JUNEAU (AP) -- Republicans methodically rejected amendments offered by Democrats as the state Senate on Monday took up consideration of the proposed $1.3 billion capital budget.
The six minority members offered 19 amendments, including many of the same items rejected last week when the bill was considered by the Finance Committee, and they met the same fate before the full body.
Senate Bill 29 contains $939 million in federal money, $111 million in state general fund spending and $295 million from other sources such as Alaska communities and revenue-generating state agencies. More than two-thirds of the budget, $906 million, is devoted to transportation projects, especially roads.
The bill contains virtually no money for schools, leaving that to a bonds bill approved by the House, and Senate Democrats' first amendments on Monday proposed spending state general fund money for new schools and major maintenance projects listed by the Department of Education and Early Development.
Sen. Bettye Davis, D-Anchorage, offered an amendment mirroring Gov. Tony Knowles' school construction plan: replacing four rural schools at a cost of $69.1 million and performing major maintenance at 46 mostly rural schools for $58.1 million.
''I think it's critical that we address the health-life-safety issues for school construction,'' said Sen. Lyman Hoffman, D-Bethel. Ignoring major maintenance needs will mean higher costs because more schools will have to be replaced rather than repaired, Hoffman said.
Sen. Robin Taylor, R-Wrangell, said two of the new schools and top major maintenance projects were in a bond bill already approved by the House and under consideration later in the day in the Senate Health, Education and Social Services Committee. House Bill 234, paying for projects with bonds backed by tobacco settlement money, proposes new schools for Togiak and Golovin and 14 major maintenance projects, mostly in rural Alaska.
Taylor said majority members of the House and Senate have not yet decided how school projects will be paid for, but that it was unlikely that the money would come from the state general fund.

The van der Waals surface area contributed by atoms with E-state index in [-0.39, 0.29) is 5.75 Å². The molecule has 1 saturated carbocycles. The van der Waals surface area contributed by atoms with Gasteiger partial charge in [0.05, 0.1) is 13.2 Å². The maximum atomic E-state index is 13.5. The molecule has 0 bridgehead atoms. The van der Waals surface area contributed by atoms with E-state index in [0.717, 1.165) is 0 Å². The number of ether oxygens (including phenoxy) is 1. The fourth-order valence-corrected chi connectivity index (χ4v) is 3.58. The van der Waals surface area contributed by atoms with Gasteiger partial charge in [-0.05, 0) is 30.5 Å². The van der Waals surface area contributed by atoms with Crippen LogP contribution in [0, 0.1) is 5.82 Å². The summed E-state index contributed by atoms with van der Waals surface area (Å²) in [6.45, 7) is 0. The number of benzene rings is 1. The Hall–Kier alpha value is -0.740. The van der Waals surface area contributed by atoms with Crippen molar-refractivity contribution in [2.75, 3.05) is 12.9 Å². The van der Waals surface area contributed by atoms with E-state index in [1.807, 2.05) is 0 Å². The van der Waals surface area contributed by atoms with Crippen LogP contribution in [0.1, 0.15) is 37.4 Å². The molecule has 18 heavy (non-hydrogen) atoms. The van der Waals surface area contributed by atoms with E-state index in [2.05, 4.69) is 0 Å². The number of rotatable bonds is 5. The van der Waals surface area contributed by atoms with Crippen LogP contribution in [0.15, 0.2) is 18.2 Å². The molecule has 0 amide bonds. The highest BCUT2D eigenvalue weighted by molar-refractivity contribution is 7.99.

''Even the governor was not so bold as to suggest that,'' he said.
Senators rejected other amendments, such as $1 million to replace the Anchorage Pioneers' Home ventilation system and $2.5 million for classrooms at the University of Alaska Southeast, after Kelly said money for the projects was in other bills, such as the bonds bill or a reappropriations bill.
Kelly recommended rejecting other projects because they had not been thoroughly reviewed.
Kelly said senators worked on the capital budget by reviewing projects submitted by Knowles. After careful scrutiny, he said, senators lopped off some projects and added others. He recommended rejection of projects that came in later such as $2 million for a small boat harbor at Tatitlek in Prince William Sound, $500,000 for an all-tides cargo deck at Dillingham and $250,000 for airport improvements at Delta Junction.
Most projects offered by Senate Democrats would have spent state money, but Republicans also voted down a $33 million federal grant. The money was aimed at a Prince William Sound fast ferry that would have provided service between Cordova, Tatitlek, Valdez and Whittier.
Taylor said the state should order no more fast ferries until one proves its worth in Alaska waters. The state Department of Transportation and Public Facilities earlier this year rejected the only bid it received for design and construction of a fast ferry to operate in Southeast Alaska waters between Sitka and Juneau.
A vote on the entire capital budget is scheduled for Tuesday.
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